Chapter 1 covers the birth of the industry with special attention paid to how countless comics followed the Superman formula for success. There is an interesting critique about how the era's heroes underscored key assumptions of the New Deal by battling against villains that personified corporate greed. Chapter 2 describes how during World War II, heroes like Captain America made political statements by joining the war effort long before the American national government. Chapter 3, "Confronting Success," jumbles together an array of topics like the imperialist nature of jungle comics, the affirmation of suburban values in teen-humor books like Archie, the deconstruction of the American dream found in perverse late-1940s crime comics, and the anxieties about the atomic age seen in titles like Fawcett's Captain Marvel Adventures. Chapter 4 looks less at cultural representation in comics and more about how an increasing number of observers branded comics a menace to youth culture.

Chapter 5, "Reds, Romance, and Renegades," covers how 1950s-era comics became caught up in a complicated, politically charged Cold War culture and reaffirmed traditional gender roles. It is also in this chapter that Wright provides an effective analysis of William Gaines' EC Comics, which irreverently tackled taboo topics with blunt social commentary about racial segregation, mob violence, bigotry, and the danger of ignorance. With fervent exposition and the corresponding inclusion of relatively more images of panels and covers, Wright gives those unfamiliar with EC titles time to appreciate the visual quality of the controversial work and gain a greater understanding of the extraordinarily subversive messages.

Chapter 6 continues its discussion of Gaines's influence while focusing on Dr. Frederick Wertham's much publicized indictment of the comic book industry and the subsequent Senate hearings about comics in 1954. Through exhaustive research, Wright includes numerous excerpts from Wertham's Seduction of the Innocent, exchanges from the Senate hearings, and quotations from journals, newspapers, and articles that weighed in on Wertham's belief that comic books caused juvenile delinquency.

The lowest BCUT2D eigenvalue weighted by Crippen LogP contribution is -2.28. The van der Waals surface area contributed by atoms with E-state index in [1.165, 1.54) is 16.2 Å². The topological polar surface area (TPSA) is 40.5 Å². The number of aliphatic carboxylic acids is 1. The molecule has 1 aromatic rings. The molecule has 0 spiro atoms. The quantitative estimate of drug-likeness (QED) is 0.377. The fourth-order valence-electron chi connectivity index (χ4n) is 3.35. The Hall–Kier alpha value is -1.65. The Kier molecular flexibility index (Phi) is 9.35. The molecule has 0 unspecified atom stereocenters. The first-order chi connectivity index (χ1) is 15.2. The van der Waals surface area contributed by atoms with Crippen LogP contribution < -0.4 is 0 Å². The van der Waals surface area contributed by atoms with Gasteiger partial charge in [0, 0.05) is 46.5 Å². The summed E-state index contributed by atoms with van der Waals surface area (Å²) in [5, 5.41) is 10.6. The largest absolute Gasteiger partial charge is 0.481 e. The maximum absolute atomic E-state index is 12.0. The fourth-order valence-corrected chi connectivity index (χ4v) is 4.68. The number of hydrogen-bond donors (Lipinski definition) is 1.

Chapters 7 and 8 collectively attempt to cover a span of 23 years (1956-1979). Wright primarily focuses on the ability of Marvel Comics to be culturally relevant during the era's sociocultural upheavals because Marvel's heroes were persecuted, flawed, searching for meaning, and otherwise especially "human," just like their readers. While there are many examples of panels included to support Wright's commentary, like Peter Parker's discussions with student protestors or Iron Man's forthright questioning of the Vietnam War, these chapters are lacking in complexity. For example, the discussion about the integration of minority characters or independent women in comics during the 1960s and 1970s is a mere four pages.

Chapter 9, "Direct to the Fans," analyzes the industry's move to direct market distribution and the deconstruction of superheroes in dark graphic novels like Watchmen and The Dark Knight Returns. Wright also mentions the popularity of books starring brooding, ruthless vigilantes. The epilogue uses 1992's "Death of Superman" storyline as a metaphor for the overall decline of comic readership.

A postscript is included to explore the ramifications of a storyline featuring Spider-Man at Ground Zero and to consider the relevance of the comic book medium to adolescent readers in the new millennium. In both the epilogue and postscript Wright asks several good questions about the challenges facing the industry today, but his own perspective is unfortunately brief.

With Comic Book Nation, Wright deserves credit for tackling the breadth of comics history, so it is understandable there is a lack of analytical complexity at times. It should be said that the second half of the book is not as thorough or in-depth as the first. In an appendix, Wright does include a lengthy, although now-dated, suggested reading list of books that have provided analyses of comics but this does not remedy the depth problem.